A quarter way through and I want to give this more stars (added later: than the four I began with) – yes, plural – and I want to say it’s the best Russian novel I’ve ever read…I’m throwing in Dostoyevsky, Tolstoy, the lot.
Even better, it’s a Russian novel written in English. What more could one ask for?
I only want to say all this, I will say it for sure when I’ve finished.
By the way, I’m gobsmacked that only one of my friends has read this.
Now for the informed opinion. This book makes me want to reexamine everything I’ve given five stars too. Yet again one finds the very VERY best writing is simple, accessible; that the very best writing has plot and characters. And not for the first time, I wonder if it is so that non-native English writers can extract something from the language that those for whom it is always an old shoe cannot. Grushin’s use of language is exquisite: her need to be lush as she sees the world through the eyes of an artist never lacks precision, nothing, not even the dream sequences – something I might add, for which I normally have zero tolerance – turn into waffle.
Pick up this novel, begin to read it, and one is confronted by a Soviet pig of a man, a Party man who has risen to the top of one of those fields on which the Soviets placed some importance at that time. Truth told, you too may struggle with the first few pages, why would one want to read 350 pages about this pompous mediocre big noter. Stick with it and by the end of the first scene you will realise why. In Sukhanov Grushin has created a character of a tragic type I honestly can’t think has been bettered in the entire history of writing. ((Sorry, Shakespeare, I love you dearly, but I think Sukhanov is better than Lear.) (I almost can’t believe I wrote that, but I think I think it.)) I defy you to read this and not weep for Sukhanov and, if you have a creative bone in your body, for yourself.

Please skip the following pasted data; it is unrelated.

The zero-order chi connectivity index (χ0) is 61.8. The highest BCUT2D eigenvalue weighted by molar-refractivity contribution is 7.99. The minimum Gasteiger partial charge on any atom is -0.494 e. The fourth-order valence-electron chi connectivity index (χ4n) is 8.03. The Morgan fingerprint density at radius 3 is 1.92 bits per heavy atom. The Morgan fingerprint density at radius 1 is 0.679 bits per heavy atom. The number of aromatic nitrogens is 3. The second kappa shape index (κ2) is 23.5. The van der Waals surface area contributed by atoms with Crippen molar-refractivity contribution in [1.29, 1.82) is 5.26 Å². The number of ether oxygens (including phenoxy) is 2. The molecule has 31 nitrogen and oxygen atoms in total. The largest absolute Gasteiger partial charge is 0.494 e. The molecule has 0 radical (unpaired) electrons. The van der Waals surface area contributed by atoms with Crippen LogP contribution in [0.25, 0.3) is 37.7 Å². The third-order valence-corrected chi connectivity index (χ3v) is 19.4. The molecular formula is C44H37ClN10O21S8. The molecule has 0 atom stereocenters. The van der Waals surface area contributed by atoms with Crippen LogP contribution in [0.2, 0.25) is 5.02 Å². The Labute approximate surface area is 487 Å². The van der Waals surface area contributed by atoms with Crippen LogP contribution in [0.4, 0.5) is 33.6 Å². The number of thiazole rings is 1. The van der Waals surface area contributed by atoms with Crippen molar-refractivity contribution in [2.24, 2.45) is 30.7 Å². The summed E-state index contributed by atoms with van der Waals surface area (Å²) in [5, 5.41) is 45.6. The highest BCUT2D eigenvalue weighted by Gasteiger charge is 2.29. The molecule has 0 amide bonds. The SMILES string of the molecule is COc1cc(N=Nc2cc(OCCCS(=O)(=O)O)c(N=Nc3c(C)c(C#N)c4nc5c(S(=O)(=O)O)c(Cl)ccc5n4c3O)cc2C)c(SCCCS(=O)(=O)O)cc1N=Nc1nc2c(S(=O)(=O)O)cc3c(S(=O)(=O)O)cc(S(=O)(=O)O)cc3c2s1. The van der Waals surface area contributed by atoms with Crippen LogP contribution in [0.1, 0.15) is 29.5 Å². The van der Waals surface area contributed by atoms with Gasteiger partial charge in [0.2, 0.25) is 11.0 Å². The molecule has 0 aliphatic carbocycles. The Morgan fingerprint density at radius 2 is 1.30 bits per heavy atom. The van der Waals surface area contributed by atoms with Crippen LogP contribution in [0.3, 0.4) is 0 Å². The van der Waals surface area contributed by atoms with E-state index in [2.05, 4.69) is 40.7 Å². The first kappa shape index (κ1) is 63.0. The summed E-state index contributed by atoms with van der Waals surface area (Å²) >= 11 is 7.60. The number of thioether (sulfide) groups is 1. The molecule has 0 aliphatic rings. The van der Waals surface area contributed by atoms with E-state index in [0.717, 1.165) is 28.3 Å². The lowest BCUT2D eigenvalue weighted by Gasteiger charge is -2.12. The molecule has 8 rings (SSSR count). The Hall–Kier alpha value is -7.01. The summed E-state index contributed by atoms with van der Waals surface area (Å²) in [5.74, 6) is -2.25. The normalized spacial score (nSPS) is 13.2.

Having started off thinking this was the best Russian novel I’ve ever read, it just goes to show…however great the desire by some to tidy away writing into genres – and might not we say The Russian Novel is the first genre, is there one that precedes it? – this is a sublime novel with no qualification attached. I’m astonished that such a young person who deliver such work. Mostly I’m on goodreads because I like to record what I have read, and because I am a compulsive writer; friends and votes are neither here nor there. But right now I would love to have the goodreads influence to make people read this. Why has only one of my friends read this? Like the Russians for time immemorial I want to wring my hands and ask What is to be done? I have no better answer than they ever did.
I did talk a few people into reading this. The first, Margaret, who has read many, many books over the decades immediately declared that she could call it the best book she’s ever read too. Phew. I was afraid I was not overselling it, but creating a situation where expectation could not equal experience.